Last Monday, I found myself in a coffee shop at a table within earshot of the most misogynistic, racist, Islamophobic, classist conversation I’ve heard in years. I’ll spare you the offensive details, but needless to say that stellar soundtrack plagued me much of the rest of the week as I questioned whether or not I should have said or done something.
My head was full of excuses– I had my kids with me, there were six of them and one of me, I had a bit of a summer cold and was low on energy, etc. But the truth of the matter is that I didn’t say anything because I didn’t see the point. I had no faith in my speaking out making any difference in that situation. I am still struggling with my faith in the power of dialogue.
Connection, dialogue, deep listening, simply opening to Other– these efforts are still what I believe create grassroots pathways towards the creation of a more just, peaceful, & compassionate world. It is easy to disparage our fellow human or groups of humans when we have no personal connection to them.
“Those people are so [insert assorted degrees of negative/hateful judgement here].”
It is harder to commit the same disparagement of an individual person we are connected to in some way. It is harder to let nasty comments made by friends, loved ones, co-workers, talking heads, politicos, and random strangers in a coffee shop not affect us when the Other they disparage is someone you have learned to call Friend.
When Other becomes Friend, everything changes.
This is something I’ve experienced and born witness to while traveling and living overseas. That was a period of my life when I crossed paths with so many people who were Other to me in some way, shape or form. Thrown together for just a day or for several years, I had a choice in those intersecting moments. Continue to hold onto my preconceptions and summary judgements or set them down and open to the possibility of Other becoming, if not Friend, then at the very least, Fellow Human. That opening to Other produced some incredible teachable moments that brought me closer to a more holistic understanding of our shared humanity.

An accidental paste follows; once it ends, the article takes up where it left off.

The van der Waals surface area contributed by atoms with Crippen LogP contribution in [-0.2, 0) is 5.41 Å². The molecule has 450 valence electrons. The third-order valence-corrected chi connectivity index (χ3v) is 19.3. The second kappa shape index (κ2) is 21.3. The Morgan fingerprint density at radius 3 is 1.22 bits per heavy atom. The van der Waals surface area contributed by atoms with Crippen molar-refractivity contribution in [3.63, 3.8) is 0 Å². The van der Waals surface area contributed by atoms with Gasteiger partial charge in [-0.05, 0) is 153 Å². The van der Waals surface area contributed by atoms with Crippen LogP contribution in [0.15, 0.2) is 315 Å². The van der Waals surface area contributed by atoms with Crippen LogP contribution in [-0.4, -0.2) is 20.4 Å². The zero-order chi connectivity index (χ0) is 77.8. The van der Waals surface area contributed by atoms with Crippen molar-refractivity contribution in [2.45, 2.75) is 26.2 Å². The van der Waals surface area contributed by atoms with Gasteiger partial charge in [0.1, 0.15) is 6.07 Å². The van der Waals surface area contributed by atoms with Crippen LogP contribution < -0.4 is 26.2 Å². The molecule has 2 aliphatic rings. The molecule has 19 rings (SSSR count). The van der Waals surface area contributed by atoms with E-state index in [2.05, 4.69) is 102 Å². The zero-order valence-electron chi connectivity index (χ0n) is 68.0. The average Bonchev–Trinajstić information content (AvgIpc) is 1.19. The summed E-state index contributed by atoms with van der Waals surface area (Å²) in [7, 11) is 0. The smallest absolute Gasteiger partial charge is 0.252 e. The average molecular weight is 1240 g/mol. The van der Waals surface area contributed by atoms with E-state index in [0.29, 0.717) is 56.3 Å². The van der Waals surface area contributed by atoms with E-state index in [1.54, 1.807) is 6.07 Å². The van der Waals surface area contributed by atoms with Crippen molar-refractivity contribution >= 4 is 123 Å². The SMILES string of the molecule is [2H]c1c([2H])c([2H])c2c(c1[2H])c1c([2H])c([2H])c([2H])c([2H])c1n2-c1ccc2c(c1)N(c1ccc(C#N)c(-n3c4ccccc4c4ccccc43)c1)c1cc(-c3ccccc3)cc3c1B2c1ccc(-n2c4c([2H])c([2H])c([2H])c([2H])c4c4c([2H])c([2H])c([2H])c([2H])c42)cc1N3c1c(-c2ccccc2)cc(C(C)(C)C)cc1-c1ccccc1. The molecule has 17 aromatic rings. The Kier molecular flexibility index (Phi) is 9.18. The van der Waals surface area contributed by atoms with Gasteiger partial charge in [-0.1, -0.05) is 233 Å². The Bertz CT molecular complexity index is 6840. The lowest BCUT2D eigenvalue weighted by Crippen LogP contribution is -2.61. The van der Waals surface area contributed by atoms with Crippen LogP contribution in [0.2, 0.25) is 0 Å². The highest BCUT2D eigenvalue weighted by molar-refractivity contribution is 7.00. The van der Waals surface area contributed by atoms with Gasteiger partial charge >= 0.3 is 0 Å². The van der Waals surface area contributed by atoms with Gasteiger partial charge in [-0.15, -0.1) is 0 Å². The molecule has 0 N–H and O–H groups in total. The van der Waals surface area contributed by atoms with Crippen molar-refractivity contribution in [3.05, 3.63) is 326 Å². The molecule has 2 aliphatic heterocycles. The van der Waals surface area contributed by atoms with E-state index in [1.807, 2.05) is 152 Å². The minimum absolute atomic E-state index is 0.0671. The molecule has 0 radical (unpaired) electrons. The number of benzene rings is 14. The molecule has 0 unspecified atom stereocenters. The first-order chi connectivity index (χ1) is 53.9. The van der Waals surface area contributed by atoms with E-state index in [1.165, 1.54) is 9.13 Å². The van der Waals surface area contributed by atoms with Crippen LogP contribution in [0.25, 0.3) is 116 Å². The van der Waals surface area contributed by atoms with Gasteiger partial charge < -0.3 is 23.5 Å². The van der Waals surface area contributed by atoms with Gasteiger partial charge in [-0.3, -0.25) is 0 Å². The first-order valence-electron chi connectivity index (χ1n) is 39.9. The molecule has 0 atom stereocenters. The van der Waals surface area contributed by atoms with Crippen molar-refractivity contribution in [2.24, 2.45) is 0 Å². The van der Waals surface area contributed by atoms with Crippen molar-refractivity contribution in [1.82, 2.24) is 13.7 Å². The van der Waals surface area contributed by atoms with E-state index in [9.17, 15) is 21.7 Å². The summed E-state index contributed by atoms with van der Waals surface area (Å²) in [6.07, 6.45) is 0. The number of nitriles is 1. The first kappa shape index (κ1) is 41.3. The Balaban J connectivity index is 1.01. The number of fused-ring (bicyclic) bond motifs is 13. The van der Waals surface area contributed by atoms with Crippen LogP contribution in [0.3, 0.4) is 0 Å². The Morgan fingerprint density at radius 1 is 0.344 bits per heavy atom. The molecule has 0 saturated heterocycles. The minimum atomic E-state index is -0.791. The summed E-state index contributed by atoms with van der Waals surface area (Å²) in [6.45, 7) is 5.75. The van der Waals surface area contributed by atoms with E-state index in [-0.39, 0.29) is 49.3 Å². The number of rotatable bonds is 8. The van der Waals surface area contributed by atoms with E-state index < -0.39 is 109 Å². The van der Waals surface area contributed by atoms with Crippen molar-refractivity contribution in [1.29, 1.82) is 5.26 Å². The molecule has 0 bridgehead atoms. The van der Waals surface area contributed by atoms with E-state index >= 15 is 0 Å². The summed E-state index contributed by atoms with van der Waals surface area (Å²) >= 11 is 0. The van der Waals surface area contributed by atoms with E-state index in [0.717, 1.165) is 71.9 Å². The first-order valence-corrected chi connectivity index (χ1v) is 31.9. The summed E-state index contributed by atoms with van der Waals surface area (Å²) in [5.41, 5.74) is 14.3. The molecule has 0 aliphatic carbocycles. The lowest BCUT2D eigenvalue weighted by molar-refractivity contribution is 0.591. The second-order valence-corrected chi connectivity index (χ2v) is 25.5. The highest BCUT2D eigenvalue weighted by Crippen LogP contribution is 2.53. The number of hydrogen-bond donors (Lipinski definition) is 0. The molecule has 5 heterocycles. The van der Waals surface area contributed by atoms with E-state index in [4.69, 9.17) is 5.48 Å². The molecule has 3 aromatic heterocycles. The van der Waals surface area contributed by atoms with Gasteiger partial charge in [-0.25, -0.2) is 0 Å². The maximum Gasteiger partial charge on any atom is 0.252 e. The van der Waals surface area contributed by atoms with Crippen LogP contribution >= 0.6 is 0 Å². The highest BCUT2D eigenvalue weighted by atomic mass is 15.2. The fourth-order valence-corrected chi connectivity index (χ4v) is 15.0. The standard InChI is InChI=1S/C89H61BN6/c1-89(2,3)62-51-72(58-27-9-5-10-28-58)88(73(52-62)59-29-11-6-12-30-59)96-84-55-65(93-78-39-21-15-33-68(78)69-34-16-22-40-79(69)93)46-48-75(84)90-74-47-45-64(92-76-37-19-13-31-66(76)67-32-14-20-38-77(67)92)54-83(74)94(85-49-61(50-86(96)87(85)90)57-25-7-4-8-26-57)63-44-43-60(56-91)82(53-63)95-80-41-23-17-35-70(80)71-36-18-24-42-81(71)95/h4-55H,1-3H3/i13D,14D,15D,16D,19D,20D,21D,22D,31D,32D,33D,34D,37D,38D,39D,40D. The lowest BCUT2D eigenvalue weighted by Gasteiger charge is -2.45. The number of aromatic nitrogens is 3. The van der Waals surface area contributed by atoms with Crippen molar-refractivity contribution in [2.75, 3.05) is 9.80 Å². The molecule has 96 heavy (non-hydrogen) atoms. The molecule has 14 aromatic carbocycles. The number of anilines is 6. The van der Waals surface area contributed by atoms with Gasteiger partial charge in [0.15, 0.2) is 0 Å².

Alongside that unfortunate coffee shop conversation, I’ve been replaying some of those experiences from the last few years when Other became a deeper, more personal connection that permanently altered my perception. I realized that I was analyzing those moments in only one direction– through the lens of what happened when I opened to Other; when I allowed Other to become fully Fellow Human and in some cases, Friend. It wasn’t until I spent several hours sorting through memories under the influence of Monday morning’s coffee shop debacle that this ridiculously obvious thought came to roost.
I am someone’s Other.
I’ve known this in the abstract sense, of course. And the more I consider it, the more I am sure that the delayed understanding of this in a more concrete sense is a result of my current privilege. But there it is– now fully present in the forefront of my mind.
I am someone’s Other– maybe even yours. We are all, each of us in some way, someone else’s Other.
So, what do I do with that now? If I really believe that the development of relationships helps create pathways to compassionate change, how do I not only open to Other, but also connect meaningfully with those who would Other me? The next time I’m in a challenging coffee shop situation, what could I do to live into this belief?
When Other becomes Friend everything changes.
Who is your Other? For whom are you Other? How could you create a point of intersection between you? How could you open and hold space for Other to potentially intersect Friend?
Kate Brunner is a writer, healer, ritualist, & member of The Sisterhood of Avalon, studying at the Avalonian Thealogical Seminary. She is a somewhat nomadic American, homeschooling her children with the world as their classroom. She holds a BA from Tulane University, where she studied Economics, International Relations, & Religious Traditions. Kate volunteered as a presenter for monthly Red Tents and semi-annual women’s retreats before relocating overseas for several years where she hosted seasonal women’s gatherings, facilitated labyrinth rituals, and led workshops on an assortment of women’s spirituality topics. She recently returned to the US and is breathing into the potential of this new chapter of her life.